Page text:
Her itinerary during the last year is an enviable one. Haynes earlier sailed on the Chilean drilling ship on a cruise to the Chile margin led by the Rutgers postdoc researcher Samantha Bova and EOAS faculty member Yair Rosenthal, both of the Department of Marine and Coast Sciences. They sought to understand how Patagonian glaciers and the South Pacific Ocean responded to climate change. “It was a huge success and a wonderful first experience on a drillship,” she said. “I am coming to understand that I was spoiled by the incredible wildlife we saw on the ship; we were encircled by albatrosses and seals for most of our expedition.”

    Her primary field of study involves using fossilized shells of plankton, “foraminifera,” to reconstruct the history of climate change. The shells are preserved in deep sea muds, and their chemical composition can indicate past climate such as ocean temperature, acidity, and circulation. “These are all things we’d like to understand so that we can better predict how modern climate change will affect the Earth system in the future.”

    Haynes was inspired to pursue a career in the sciences when she had an awakening in high school after watching “An Inconvenient Truth,” former Vice President Al Gore’s 2006 documentary intended to educate the public about global warming. After that, she intuitively understood that she wanted to dedicate her career to studying the environment.

    Haynes said: “When I got to undergrad, I was incredibly lucky in that my freshman adviser suggested I take a geology class. After going on my first few field trips, I knew that this was the field I wanted to be in, but I also knew that I wanted to apply it to understanding modern environmental change. With the study of past climate histories, I found this perfect balance.”

    Her educational background prepared her well for her research career. Haynes earned her undergraduate degree in geology from Pomona College (Claremont, Calif.), and a master’s degree and Ph.D. in Earth and Environmental Sciences from Columbia University. For her doctoral dissertation, she analyzed living foraminifera, spending two months in coastal field stations at Catalina Island, Calif., and Isla Magueyes, Puerto Rico.

    Perhaps a telltale sign of Haynes’ future came from her first job at age 14— as a counselor at a science camp for elementary students.

    “I didn’t have any idea then that I would be a scientist, but it does make a lot of sense in retrospect. “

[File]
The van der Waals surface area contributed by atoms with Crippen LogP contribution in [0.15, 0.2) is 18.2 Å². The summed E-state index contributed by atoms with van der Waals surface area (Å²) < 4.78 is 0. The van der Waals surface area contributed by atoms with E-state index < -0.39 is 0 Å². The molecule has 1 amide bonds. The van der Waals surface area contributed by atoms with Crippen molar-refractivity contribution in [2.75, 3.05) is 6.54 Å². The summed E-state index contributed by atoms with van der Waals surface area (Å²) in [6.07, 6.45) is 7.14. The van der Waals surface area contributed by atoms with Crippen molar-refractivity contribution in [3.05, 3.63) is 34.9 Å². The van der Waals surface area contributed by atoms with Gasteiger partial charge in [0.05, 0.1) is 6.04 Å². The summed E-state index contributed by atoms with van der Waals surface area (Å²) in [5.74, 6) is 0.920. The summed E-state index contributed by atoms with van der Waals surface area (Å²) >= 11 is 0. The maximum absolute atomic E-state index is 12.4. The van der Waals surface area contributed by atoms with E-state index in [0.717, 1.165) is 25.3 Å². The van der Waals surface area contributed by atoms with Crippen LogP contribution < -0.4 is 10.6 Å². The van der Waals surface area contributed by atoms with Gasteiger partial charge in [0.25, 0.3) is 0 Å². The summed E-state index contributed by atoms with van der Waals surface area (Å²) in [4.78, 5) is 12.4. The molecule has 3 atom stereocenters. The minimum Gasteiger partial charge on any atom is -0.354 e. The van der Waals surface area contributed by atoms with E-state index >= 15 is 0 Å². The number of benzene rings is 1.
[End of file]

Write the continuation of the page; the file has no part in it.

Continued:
During her latest cruise, Haynes answered several questions about her work and life. A condensed version of her comments appears below:

    What was your best day on the job?

    In the lab, I always love a day when I get new data off the machine, knowing that I am the only person in the world that has this tiny new piece of knowledge.

    What are your career goals?

    I am incredibly excited that I will start an assistant professor position at Vassar College this fall. In my new position, I am thrilled to usher undergraduates through the research process, to conduct research on our new sediment cores, and to teach interdisciplinary classes related to oceanography, biogeochemistry, mass extinctions, and science communication.

    What’s your secret skill?

    I am very good at manipulating dust-sized microfossils with the smallest possible paintbrush. Working in paleoceanography has certainly honed my fine motor skills.
    Which professional accomplishment has given you the most pride?

    I got to mentor an undergraduate student, Ingrid Izaguirre, through a summer Research Experiences for Undergraduates project in 2018 at Columbia. She did a fantastic job and presented her findings at the American Geophysical Union conference that winter, explaining complicated ocean chemistry to interested listeners for four hours straight. I was incredibly proud of her work and presentation, and still get to see her progress as she is now a graduate student in paleoceanography.

    See the full article here .


    Please help promote STEM in your local schools.

    Stem Education Coalition


    Rutgers, The State University of New Jersey, is a leading national research university and the state’s preeminent, comprehensive public institution of higher education. Rutgers is dedicated to teaching that meets the highest standards of excellence; to conducting research that breaks new ground; and to providing services, solutions, and clinical care that help individuals and the local, national, and global communities where they live.

    Founded in 1766, Rutgers teaches across the full educational spectrum: preschool to precollege; undergraduate to graduate; postdoctoral fellowships to residencies; and continuing education for professional and personal advancement.